A disabled man will be forced to quit his job because the Department of Work and Pensions (DWP) has decided he is not disabled enough to qualify for the enhanced mobility component of Personal Independent Payments (PIP), meaning he will lose his Motability car.
David Trotter, who has multiple sclerosis, cannot walk without crutches, and relies on his car to drive the 15 miles to his job in IT. However, despite telling the assessor that he couldn’t walk more than ten paces without being in pain, the DWP has decided that he can get the bus.
Speaking to the Daily Record, Trotter said:
I told her that it was 10 steps before the pain kicks in, even on a good day. That makes public transport inaccessible because of walking to and from the bus. But somehow their verdict says I can walk between 20 and 50 metres. I’ve asked them to revisit it. The appeal will take nine weeks but the DWP say the car will be collected before then. At that point, I will have no way of getting to work.
Trotter, who was previously in receipt of Disability Living Allowance (DLA), was reassessed as part of the government’s reforms on disability payments. All those on DLA will eventually be reassessed and moved onto PIP. However, the government has massively redrawn the criteria on who is eligible for the “enhanced mobility” payment, which gives disabled people access to the Motability scheme, by decreasing the amount people are able to walk before qualifying from 50m to 20m.
Unfortunately, this is not an isolated case. Nearly 14,000 disabled people have lost their vehicles as a result of the benefit changes, and it is estimated that up to 90,000 people could be affected by 2018. Many of these, such as Denise Haddon, have cars which are specifically adapted for their disabilities. Haddon stated:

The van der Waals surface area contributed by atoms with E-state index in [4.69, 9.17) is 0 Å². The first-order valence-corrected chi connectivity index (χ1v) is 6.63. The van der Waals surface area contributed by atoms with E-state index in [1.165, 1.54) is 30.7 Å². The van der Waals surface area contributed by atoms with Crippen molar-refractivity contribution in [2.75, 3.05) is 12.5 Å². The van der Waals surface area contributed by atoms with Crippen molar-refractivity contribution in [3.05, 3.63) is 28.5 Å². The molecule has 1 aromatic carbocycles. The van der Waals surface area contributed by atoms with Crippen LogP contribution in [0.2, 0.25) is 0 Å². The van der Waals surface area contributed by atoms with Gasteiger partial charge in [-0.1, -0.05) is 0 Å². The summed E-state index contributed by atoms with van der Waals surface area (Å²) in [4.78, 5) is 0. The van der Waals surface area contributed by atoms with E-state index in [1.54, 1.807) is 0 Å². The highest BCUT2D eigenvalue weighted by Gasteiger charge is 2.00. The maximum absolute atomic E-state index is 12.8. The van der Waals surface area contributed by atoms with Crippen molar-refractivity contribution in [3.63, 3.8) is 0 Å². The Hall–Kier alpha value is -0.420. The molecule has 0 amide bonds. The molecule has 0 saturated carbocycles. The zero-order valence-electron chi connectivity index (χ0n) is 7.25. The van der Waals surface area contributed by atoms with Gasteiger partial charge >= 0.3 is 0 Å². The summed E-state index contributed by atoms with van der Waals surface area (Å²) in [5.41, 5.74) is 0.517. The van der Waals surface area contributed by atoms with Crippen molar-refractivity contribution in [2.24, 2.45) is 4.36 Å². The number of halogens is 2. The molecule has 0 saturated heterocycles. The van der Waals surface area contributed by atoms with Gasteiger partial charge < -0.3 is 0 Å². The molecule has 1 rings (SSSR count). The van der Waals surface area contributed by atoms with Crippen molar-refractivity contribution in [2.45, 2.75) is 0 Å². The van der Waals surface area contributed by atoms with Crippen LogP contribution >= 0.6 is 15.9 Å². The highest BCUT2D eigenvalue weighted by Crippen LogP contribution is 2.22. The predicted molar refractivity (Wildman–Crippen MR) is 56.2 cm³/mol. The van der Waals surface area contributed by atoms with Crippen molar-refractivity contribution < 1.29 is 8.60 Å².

The whole process of the assessment has been inhumane and degrading and the answers I gave have been grossly misinterpreted.
I was treated like a number not a person and the process seems to be just a way to save money regardless of the effect it has on the person being assessed.
Another person affected by these cruel cuts is Carly Tait, a wheelchair sprint racer who is hoping to compete in the Paralympics. Tait, who has cerebral palsy which affects her ability to walk and makes her reliant on crutches and a wheelchair, also has limited sight and hearing. She was on DLA for 12 years and reliant on her Motability car before being reassessed for PIP.
Tait also found the assessment process inhumane, and felt that the assessor was “trying to catch her out”. She said:
He alluded to the fact someone like me – who can go wheelchair racing – shouldn’t get the same support as someone who can’t … It was like ‘you can do sport, you don’t need help’.
She also described her reaction to receiving the letter from the DWP:
I had training half an hour after I opened the letter. I spent the entire time crying as I went round the track. My coach rushed over asking what’s wrong. There I was sobbing, ‘I’ve lost my car. They’re taking my car’.
Despite government assertions that they are supporting disabled people, the opposite is true. Instead of empowering people, they are taking away their independence according to an arbitrary scoring system, which is sometimes marked without either interviewing the person or through manipulating their answers.
It is down to all of us to fight, support and challenge the way disabled people are being treated. Otherwise, we will be left with a country which not only ignores but punishes the most vulnerable.
– Support Disabled People Against the Cuts. Attend their protests donate to their campaigns.
– Sign the petition against the changes in mobility assessment for PIP.
Featured image via Wikimedia